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List of Southeast Asian Plants

By Drue Tibbits
The fruit of the jambu tree are known as watery rose apples.

Southeast Asia lies east of the Indian subcontinent and south of China. The area encompasses Thailand, Cambodia, Laos, Vietnam, Malaysia, Singapore, Indonesia, Brunei and the Philippines. Southeast Asia consists of tropical and subtropical climates, a natural environment for lush plant growth. Some southeastern Asia plants occur naturally only in their native climate, while others have become naturalized in the United States.

Tacca Chantrieri

Tacca chantrieri is a Southeast Asia native that develops distinctive flowers. Also known as bat glower, tiger's whisker and devil flower, the flower has wing-shaped bracts (the leaves originating from the flower's axis) on groups of petals with long white tendrils. The flower occurs in white and black varieties, and to many, resembles the wings of a flying bad.

Ceiba Pentandra

Ceiba pentandra (Kapok tree) is a deciduous tree that grows to 150 feet tall with a spiny, 9-foot-wide trunk. The tree develops in an umbrella shape, shading the shorter rainforest understory plants. A South American native, the Ceiba pentandra has spread to Southeast Asian rainforests. The tree's white or pale pink blooms have an unpleasant odor, and the seed pods contain a white fibrous material used for padding, floatation devices, mattresses and pillows.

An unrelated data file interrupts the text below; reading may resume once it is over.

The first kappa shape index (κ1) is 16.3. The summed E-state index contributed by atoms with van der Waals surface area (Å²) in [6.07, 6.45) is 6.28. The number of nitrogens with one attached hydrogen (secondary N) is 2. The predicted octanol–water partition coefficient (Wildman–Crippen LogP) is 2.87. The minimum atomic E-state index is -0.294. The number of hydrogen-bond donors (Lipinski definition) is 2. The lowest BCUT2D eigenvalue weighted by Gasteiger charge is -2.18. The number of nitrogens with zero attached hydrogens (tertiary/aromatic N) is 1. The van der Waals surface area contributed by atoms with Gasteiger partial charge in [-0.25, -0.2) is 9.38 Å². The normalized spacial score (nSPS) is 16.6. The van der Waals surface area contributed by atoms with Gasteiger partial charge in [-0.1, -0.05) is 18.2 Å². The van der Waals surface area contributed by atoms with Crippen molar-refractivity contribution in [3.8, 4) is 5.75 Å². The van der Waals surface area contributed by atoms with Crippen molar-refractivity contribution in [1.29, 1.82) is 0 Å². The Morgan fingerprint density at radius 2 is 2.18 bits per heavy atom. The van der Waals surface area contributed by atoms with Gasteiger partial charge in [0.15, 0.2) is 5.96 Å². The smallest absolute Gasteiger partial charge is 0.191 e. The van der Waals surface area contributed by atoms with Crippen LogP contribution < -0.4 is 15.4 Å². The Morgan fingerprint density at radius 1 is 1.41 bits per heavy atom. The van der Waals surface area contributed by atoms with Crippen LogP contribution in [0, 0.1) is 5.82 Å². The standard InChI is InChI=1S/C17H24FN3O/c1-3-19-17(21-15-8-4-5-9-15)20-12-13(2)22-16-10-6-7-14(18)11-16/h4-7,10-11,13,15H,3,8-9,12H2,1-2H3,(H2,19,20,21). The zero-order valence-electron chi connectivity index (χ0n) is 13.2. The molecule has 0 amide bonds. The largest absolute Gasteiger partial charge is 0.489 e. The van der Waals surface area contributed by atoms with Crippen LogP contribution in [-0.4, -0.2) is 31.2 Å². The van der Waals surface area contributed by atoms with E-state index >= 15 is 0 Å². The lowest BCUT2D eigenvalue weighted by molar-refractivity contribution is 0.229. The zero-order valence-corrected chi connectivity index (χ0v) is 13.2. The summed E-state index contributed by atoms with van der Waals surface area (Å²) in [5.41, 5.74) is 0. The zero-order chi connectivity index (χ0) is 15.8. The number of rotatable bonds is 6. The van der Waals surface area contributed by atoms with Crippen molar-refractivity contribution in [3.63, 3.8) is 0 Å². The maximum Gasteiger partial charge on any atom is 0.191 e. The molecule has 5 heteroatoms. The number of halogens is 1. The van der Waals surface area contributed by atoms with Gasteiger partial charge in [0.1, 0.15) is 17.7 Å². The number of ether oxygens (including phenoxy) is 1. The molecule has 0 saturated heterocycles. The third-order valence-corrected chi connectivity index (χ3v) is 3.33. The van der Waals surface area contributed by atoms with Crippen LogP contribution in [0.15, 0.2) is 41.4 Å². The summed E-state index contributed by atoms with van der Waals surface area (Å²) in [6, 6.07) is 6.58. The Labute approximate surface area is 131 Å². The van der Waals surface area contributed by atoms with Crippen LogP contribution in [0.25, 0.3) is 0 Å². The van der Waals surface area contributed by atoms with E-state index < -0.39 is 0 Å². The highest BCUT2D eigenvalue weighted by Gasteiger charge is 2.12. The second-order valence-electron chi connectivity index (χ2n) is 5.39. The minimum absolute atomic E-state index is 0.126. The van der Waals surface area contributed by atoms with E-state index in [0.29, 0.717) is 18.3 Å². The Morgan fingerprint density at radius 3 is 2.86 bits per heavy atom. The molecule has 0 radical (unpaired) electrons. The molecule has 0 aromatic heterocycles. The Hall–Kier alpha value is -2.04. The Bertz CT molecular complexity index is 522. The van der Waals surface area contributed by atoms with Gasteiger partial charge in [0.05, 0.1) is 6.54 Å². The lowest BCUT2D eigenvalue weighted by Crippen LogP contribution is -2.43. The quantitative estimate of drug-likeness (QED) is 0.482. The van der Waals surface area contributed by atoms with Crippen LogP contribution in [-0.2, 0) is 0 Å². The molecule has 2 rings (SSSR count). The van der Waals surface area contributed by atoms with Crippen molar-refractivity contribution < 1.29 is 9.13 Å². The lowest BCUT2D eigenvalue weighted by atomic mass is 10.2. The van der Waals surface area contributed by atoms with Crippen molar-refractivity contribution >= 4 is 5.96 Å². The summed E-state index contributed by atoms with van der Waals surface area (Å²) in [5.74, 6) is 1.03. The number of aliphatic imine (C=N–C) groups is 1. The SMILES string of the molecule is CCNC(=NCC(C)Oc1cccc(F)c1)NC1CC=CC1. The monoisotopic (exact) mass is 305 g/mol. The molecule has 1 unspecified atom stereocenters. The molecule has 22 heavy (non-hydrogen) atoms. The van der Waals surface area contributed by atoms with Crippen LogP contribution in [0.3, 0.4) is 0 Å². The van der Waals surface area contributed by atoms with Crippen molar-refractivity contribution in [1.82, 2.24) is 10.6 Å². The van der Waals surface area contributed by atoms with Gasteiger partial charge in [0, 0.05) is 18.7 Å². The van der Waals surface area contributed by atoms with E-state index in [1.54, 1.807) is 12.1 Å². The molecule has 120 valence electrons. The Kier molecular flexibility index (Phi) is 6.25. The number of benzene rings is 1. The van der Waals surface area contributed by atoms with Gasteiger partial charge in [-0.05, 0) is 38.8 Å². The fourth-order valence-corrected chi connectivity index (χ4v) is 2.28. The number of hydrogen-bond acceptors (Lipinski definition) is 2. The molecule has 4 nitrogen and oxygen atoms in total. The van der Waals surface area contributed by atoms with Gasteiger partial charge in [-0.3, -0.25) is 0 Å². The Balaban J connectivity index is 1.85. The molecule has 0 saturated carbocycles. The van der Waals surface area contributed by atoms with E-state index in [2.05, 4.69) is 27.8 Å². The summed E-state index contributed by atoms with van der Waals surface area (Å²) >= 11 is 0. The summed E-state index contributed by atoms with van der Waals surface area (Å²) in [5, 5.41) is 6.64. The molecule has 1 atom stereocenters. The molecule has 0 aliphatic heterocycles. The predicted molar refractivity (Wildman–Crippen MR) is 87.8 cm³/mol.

Jambu Ayer

Jambu ayer (watery rose apple) grows from eastern Malaysia to southern India. The young leaves of the plant are pink, turning to light green as they mature. Jambu ayer develops small, lightly scented flowers in pink, yellow and yellow-white. This small tree grows to 20 feet tall, producing fruit in August and November. The small fruits are 1 inch long with white or light red skin. The fruit is mildly sweet and contains up to three poisonous seeds.

Terminalia Catappa

Terminalia catappa (tropical almond) is common in the tropical and subtropical areas of Southeast Asia and is valued for its roots, fruit and wood. This tree is commonly planted along the coasts, where its extensive root system helps prevent soil erosion. The fruit of the tree is edible, and the wood is suitable for building furniture and structures. Terminalia catappa is a hardy tree that is both salt- and wind-tolerant. The tree has been known to have its leaves stripped by high winds, only to grow new leaves and blooms six weeks later. This large tree grows to 130 feet tall, with a spreading canopy almost as wide. A mature trunk grows up to 5 feet wide. Terminalia catappa is naturalized in Puerto Rico and Florida.

 

About the Author

 

Drue Tibbits is a writer based in Central Florida, where she attended Florida Southern College. Her articles have appeared in Entrepreneur and Your Home magazines. She has also been profiled in the Florida Today newspaper and the Writer's Digest magazine. In addition to writing brochure copy for local businesses, she helps new start-up companies develop a local image presence.